by Nickie Wang
Last week I visited an ice cream shop in SM North Edsa and passed by the busy area where the cinemas are. While finding my way in a crowded place, I noticed some Sa ‘Yo Lamang movie posters hanging on the ceiling. These posters were plastered with a short message: “P100 only.” I inquired and was told that the movie ticket is being sold almost half the original price.
That strategy, which appeared to be more of a bait if not a desperate move to lure moviegoers, instantly gave me the impression that Star Cinema’s family-oriented flick already failed at the box office. The message couldn’t have been more attractive if there was a catchphrase like win a date with one of the cast members, Enchong Dee or Shaina Magdayao perhaps.
The movie that is publicized as a wholesome silver screen entertainment banked on its powerhouse cast that includes Lorna Tolentino, Christopher de Leon, Diether Ocampo, Coco Martin, Zanjoe Marudo, Empress Schuck, Miles Ocampo, Lauren Young, and Bea Alonzo. It has an impressive cast indeed but what about the story? Very simple, it revolves around a Filipino family laden with issues and hardships. Well, it’s hardly new and given the fact that it features an all-star cast as its strength, it is the same weakness that makes it less appealing. Laurice Guillen, who also directed Tanging Yaman, treated this film as if she’s recreating the 10 year-old movie that centers on family values and Catholicism.
Since its premiere on Sept. 1, Sa ‘Yo Lamang’s cumulative three-week gross already reached P43.75 million (according to Box Office Mojo, which is much more reliable than the press releases of movie outfits) but it still pales in comparison to the previous motion pictures that Star Cinema released including: Miss You Like Crazy, P143.25 M; Here Comes the Bride, P116 M (a co-production with OctoArts Films and Quantum Films); Babe, I Love You, P96.34 M (co-produced with Viva Films); and Paano Na Kaya, P82.25 M.
2010 local top-grossing flicks
In a matter of three months, we will be treated (or should we say forced to watch) to locally-produced movies. Thanks but no thanks to the annual Metro Manila Film Festival. But before we move forward, let’s take a quick look on the movies that justified the phrase return of investment.
The romantic drama Miss You Like Crazy, topbilled by John Lloyd Cruz and Bea Alonzo, is this year’s box office winner followed by runner-up Here Comes the Bride starring Eugene Domingo and Angelica Panganiban. The third honor goes to a film co-produced by GMA Films and Regal Films and stars reel and real life couple, Marian Rivera and Dingdong Dantes. The film titled You to Me Are Everything earned P102.42 M. Former flame Sam Milby and Anne Curtis reunion movie Babe, I Love You lands at no. four and it’s followed by Kimerald’s Paano Na Kaya.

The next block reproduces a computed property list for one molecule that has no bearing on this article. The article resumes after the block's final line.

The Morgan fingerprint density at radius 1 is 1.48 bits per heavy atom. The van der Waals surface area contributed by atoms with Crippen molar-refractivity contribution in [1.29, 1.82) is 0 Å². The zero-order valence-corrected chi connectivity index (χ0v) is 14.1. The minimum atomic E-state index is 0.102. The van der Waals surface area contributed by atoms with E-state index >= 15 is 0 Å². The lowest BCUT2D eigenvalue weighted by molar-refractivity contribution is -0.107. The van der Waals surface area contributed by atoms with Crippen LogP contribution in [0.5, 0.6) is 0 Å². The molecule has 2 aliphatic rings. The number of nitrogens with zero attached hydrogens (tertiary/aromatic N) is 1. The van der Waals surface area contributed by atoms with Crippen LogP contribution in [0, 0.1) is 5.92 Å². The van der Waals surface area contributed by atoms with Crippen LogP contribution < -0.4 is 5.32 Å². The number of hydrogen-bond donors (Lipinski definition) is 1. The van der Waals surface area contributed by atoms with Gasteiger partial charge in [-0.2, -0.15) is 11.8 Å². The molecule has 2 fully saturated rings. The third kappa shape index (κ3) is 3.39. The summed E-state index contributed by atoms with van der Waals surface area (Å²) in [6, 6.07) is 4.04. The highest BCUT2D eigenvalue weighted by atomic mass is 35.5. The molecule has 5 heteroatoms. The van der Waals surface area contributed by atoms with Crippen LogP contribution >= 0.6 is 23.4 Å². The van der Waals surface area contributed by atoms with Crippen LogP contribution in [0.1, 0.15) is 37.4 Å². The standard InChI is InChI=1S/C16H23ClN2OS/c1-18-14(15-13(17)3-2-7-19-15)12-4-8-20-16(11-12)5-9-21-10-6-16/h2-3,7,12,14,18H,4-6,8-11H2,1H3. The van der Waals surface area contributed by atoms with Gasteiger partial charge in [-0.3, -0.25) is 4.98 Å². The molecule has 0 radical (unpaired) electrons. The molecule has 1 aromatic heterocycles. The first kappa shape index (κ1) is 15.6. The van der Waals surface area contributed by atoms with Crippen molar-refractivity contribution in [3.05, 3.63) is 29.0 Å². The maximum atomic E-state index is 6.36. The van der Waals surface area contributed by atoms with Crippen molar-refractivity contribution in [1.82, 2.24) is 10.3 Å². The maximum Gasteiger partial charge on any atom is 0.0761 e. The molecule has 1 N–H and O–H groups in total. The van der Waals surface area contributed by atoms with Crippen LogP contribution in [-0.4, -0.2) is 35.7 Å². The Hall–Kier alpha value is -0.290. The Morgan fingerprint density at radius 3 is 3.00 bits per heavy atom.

Out of the top five is Hating Kapatid of Sarah Geronimo and Judy Ann Santos. The film produced by Viva came short with P81.97 M earning. Meanwhile, Richard Gutierrez, Anne Curtis, and Claudine Barretto starrer In Your Eyes is far at no. seven. Its cumulative earning during its five-week run in the movie houses is P62.59 M, which is still a far cry to its publicized P70 M first week gross.
Five-episode film Cinco gave Star Cinema another P61 M earning. Th psychological horror flick ranks no. eight this year. Secured in the ninth position is Sa ‘Yo Lamang (eventhough it’s still being screened) while Gabby Concepcion’s comeback film that also stars daughter KC and Jericho Rosales, experienced a lukewarm reception with P42.2 M ticket sales.
While most films mentioned scored double-digit revenue, big budget Emir (a joint venture of the Cultural Center of the Philippines and the Film Development Council of the Philippines with Viva Films) appears to be the biggest loser on the tills this year. The Philippines’ first full-length movie musical earned roughly 10 percent of its production budget of P30 M. It’s disappointing P3.1 M gross was not enough for the talent fee of all the actors that were flown to Morocco where majority of the scenes were shot.
Other films that did not make the top 10 list of the highest earning local films this year are: Working Girls, P32.32 million (GMA Films and Viva Films co-production); Regal Films Mamarazzi, P21.27 million (the film is still showing and currently on its 5th week); and Noy the Movie, P9.94 M (CineMedia and Star Cinema co-production).
Although a certified flop, Noy takes the shot of breaking the bane of Judy Ann’s Ploning and the independently-released Dead na si Lolo, which both failed to be shortlisted in Oscar’s Best Foreign Language Film category.
Or actually “now showing” is another Star Cinema flick called I Do, which might be inspired by the acclaimed 2006 French romantic comedy of the same title. In the latter, the groom can’t find his perfect match since he is not into a serious relationship. In Star Cinemas version, on the other hand, the groom (Enchong Dee) already has his perfect match it’s just that he is Chinese and tradition says he cannot marry the girl (Erich Gonzales) he impregnated.
If yesterday’s queue at the box office wouldn’t be the same in the coming days, then don’t be surprised if there will be discounted ticket promos hanging on the ceiling outside the movie houses.
Bottom line is: quality films don’t lower their ticket price; sometimes it’s even hard to get sure seats even in expensive multiplexes where they are being exhibited. And of course, admit it or not, the success of every movie relies heavily on its performance at the box office, positive critical reception is just a consolation.